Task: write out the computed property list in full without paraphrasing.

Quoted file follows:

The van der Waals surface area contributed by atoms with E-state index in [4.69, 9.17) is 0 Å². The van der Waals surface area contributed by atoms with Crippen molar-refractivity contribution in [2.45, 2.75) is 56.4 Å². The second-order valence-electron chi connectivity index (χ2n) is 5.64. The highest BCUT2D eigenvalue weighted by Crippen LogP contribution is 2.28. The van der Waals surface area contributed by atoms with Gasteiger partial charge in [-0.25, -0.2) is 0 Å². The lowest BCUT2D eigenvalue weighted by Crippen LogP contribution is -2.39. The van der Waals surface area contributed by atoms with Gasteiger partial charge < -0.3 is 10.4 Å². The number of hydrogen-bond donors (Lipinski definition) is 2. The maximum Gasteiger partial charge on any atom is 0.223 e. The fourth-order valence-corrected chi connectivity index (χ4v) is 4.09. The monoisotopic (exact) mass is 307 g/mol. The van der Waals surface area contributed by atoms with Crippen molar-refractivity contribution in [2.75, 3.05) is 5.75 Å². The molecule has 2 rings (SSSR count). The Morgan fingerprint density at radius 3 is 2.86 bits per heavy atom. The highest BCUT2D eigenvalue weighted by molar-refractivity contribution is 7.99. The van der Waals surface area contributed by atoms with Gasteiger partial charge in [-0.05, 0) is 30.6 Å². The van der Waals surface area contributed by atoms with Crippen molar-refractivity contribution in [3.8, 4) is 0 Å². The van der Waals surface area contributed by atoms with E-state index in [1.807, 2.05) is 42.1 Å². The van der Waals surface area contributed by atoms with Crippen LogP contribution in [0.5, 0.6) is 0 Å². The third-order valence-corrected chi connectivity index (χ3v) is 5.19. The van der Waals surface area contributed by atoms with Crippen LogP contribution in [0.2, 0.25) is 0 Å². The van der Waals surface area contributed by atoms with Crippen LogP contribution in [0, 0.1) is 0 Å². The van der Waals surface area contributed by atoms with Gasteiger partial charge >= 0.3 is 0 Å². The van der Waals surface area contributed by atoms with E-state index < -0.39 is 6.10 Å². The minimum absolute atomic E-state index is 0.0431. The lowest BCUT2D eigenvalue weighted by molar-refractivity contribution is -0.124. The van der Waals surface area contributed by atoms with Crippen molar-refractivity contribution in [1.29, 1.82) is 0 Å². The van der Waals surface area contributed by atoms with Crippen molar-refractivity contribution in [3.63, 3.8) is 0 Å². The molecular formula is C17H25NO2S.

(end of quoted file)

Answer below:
The van der Waals surface area contributed by atoms with E-state index in [4.69, 9.17) is 0 Å². The van der Waals surface area contributed by atoms with Crippen molar-refractivity contribution in [2.45, 2.75) is 56.4 Å². The second-order valence-electron chi connectivity index (χ2n) is 5.64. The highest BCUT2D eigenvalue weighted by Crippen LogP contribution is 2.28. The van der Waals surface area contributed by atoms with Gasteiger partial charge in [-0.25, -0.2) is 0 Å². The lowest BCUT2D eigenvalue weighted by Crippen LogP contribution is -2.39. The van der Waals surface area contributed by atoms with Gasteiger partial charge < -0.3 is 10.4 Å². The number of hydrogen-bond donors (Lipinski definition) is 2. The maximum Gasteiger partial charge on any atom is 0.223 e. The fourth-order valence-corrected chi connectivity index (χ4v) is 4.09. The monoisotopic (exact) mass is 307 g/mol. The van der Waals surface area contributed by atoms with Crippen molar-refractivity contribution in [2.75, 3.05) is 5.75 Å². The molecule has 2 rings (SSSR count). The Morgan fingerprint density at radius 3 is 2.86 bits per heavy atom. The highest BCUT2D eigenvalue weighted by molar-refractivity contribution is 7.99. The van der Waals surface area contributed by atoms with Gasteiger partial charge in [-0.05, 0) is 30.6 Å². The van der Waals surface area contributed by atoms with Crippen molar-refractivity contribution in [3.8, 4) is 0 Å². The van der Waals surface area contributed by atoms with E-state index in [1.807, 2.05) is 42.1 Å². The van der Waals surface area contributed by atoms with Crippen LogP contribution in [0.5, 0.6) is 0 Å². The third-order valence-corrected chi connectivity index (χ3v) is 5.19. The van der Waals surface area contributed by atoms with Crippen LogP contribution in [0.2, 0.25) is 0 Å². The van der Waals surface area contributed by atoms with Crippen LogP contribution in [0, 0.1) is 0 Å². The van der Waals surface area contributed by atoms with Gasteiger partial charge >= 0.3 is 0 Å². The van der Waals surface area contributed by atoms with E-state index < -0.39 is 6.10 Å². The minimum absolute atomic E-state index is 0.0431. The lowest BCUT2D eigenvalue weighted by molar-refractivity contribution is -0.124. The van der Waals surface area contributed by atoms with Crippen molar-refractivity contribution in [1.29, 1.82) is 0 Å². The van der Waals surface area contributed by atoms with Crippen molar-refractivity contribution in [3.63, 3.8) is 0 Å². The molecular formula is C17H25NO2S.